Florida braces for major Hurricane Dorian amid statewide emergency

By Nicholas Sakelaris & Paul Brinkmann
Florida braces for major Hurricane Dorian amid statewide emergency
A resident of Boynton Beach, Fla., fills four gas cans Thursday in preparation for the arrival of Hurricane Dorian.  Photo by Gary I Rothstein/UPI | License Photo

Aug. 29 (UPI) -- Americans along a great portion Florida's Atlantic coastline are scrambling to prepare for Hurricane Dorian -- the storm brewing in the Caribbean forecasters say could hit the U.S. Southeast at Category 4 strength.

The storm is forecast to arrive in Florida late Sunday or early Monday as a Category 3 or 4 hurricane, prompting Floridians to expedite preparations. Meteorologists say it could be central Florida's strongest storm in 30 years.


Gov. Ron DeSantis declared a state of emergency Wednesday for the entire state, which was walloped by Category 3 Hurricane Irma just two years ago.

"It's important for Floridians on the East Coast to monitor this storm closely," DeSantis said. "Every Florida resident should have seven days of supplies, including food, water and medicine, and should have a plan in case of disaster."

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Florida has 1 million gallons of drinking water on hand, DeSantis said.

Florida Power & Light Co. is taking every precautionary step available to be ready to restore electricity once Dorian has moved away.

"Our teams are gearing up now for Dorian," the utility said Thursday. "We have nearly 5,000 workers ready and are working to secure additional crews in preparation for a projected landfall in our area."

Dorian comes as FPL is actively working to bury more of its power lines underground.

"We spend billions of dollars every time the power goes out to get it back on," state Rep. Randy Fine told UPI last month. "We import hundreds, if not thousands, if not tens of thousands of people to come down here to get our utilities back on. That costs hundreds and hundreds of millions of dollars."

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On Wednesday, eight flights to Puerto Rico were canceled at Orlando International Airport. Generators, tarps, batteries and battery-powered weather radios have disappeared from store shelves and Floridians are literally lining up to buy gasoline.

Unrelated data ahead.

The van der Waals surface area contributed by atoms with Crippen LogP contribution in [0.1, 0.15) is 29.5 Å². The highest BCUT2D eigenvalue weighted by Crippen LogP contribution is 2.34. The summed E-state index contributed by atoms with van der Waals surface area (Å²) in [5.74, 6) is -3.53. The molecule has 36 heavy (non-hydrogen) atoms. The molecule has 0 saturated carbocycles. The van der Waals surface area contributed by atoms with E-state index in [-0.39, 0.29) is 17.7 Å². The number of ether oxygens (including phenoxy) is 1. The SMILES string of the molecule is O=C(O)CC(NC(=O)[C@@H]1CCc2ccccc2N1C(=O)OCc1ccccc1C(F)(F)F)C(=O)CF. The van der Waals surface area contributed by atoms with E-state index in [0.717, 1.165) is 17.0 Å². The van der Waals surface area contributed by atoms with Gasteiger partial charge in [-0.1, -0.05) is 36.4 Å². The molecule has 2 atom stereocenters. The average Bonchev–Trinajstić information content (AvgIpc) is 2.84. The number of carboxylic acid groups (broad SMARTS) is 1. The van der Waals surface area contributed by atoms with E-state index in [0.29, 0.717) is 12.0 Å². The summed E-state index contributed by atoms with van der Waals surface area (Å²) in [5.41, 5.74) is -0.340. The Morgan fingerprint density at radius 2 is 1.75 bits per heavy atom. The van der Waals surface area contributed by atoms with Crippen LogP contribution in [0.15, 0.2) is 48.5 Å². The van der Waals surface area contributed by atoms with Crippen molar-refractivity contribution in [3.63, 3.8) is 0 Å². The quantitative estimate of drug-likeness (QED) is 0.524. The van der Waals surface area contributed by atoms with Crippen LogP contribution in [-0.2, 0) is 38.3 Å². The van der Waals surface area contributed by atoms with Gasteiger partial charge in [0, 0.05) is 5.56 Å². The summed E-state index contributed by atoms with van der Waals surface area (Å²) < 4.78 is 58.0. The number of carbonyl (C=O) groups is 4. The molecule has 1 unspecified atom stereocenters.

In eastern Orange County, which includes Orlando, workers have handed out shovels and bags to make sandbags.

Cruise lines are adjusting their schedules to avoid areas in Dorian's path, and Royal Caribbean has shut CocoCay, its private island in the Bahamas. All U.S. airlines are monitoring the storm's progress to see how it affects flight schedules.


A college football game between Florida State and Boise State this weekend, which had been scheduled for Jacksonville, was moved Thursday to Tallahassee as a safety precaution -- giving the Seminoles an extra home game for the season.

A Rolling Stones concert scheduled for Miami's Hard Rock Stadium Saturday was moved to Friday. It's the final show of the band's "No Filter Tour" and has long been sold out.

NASA is moving equipment at the Kennedy Space Center to prepare for the storm. Hurricane strikes on the spaceport are relatively rare, but it did suffer damage from Hurricane Matthew in 2016 and Frances in 2004.

A 400-foot-tall, $650 million launchpad tower designed to send off astronauts, in a return to human spaceflight, is to be moved moved into the massive Vehicle Assembly Building if the storm stays on its current track, NASA said.

"Because that mobile launch tower has some equipment on it that is susceptible to being damaged by strong winds, it's something that they want to make sure that they protect," NASA spokesman Derrol Nail said in a public announcement.


To move the tower, NASA's massive crawler transporter began moving Wednesday, at 1 mph, for the slow journey out to the tower at Launch Complex 39B. NASA has been planning to launch its new SLS rocket from the complex to carry the new Orion crew capsule.

"We haven't suffered a direct hit from a hurricane since a lot of this center was built in the 1960s," Nail said. "The Vehicle Assembly Building is basically a huge steel cage, encased in insulated aluminum. We've had winds clocked up to 110 mph and it's held up quite well in the past."

The U.S. Air Force has gone into hurricane preparation mode at nearby Cape Canaveral Air Force Station and at Patrick Air Force Base in southern Brevard County, warning personnel they may need to be evacuated.

SpaceX and other companies that use Port Canaveral also began moving ships.

Disney Cruise Line, which sails from Port Canaveral, said it "determined that it is safe for Disney Dream to set sail on Friday as originally scheduled."

"Once the ship departs Port Canaveral, it will keep a safe distance from the storm. Depending on its path, there is a possibility that we may need to modify the itinerary, including not being able to return to Port Canaveral on Monday," Disney said on its cruise line website.


The company also said that "based on the current predicted storm timing and path, we do not anticipate any changes to the Disney Fantasy sailing on Saturday."

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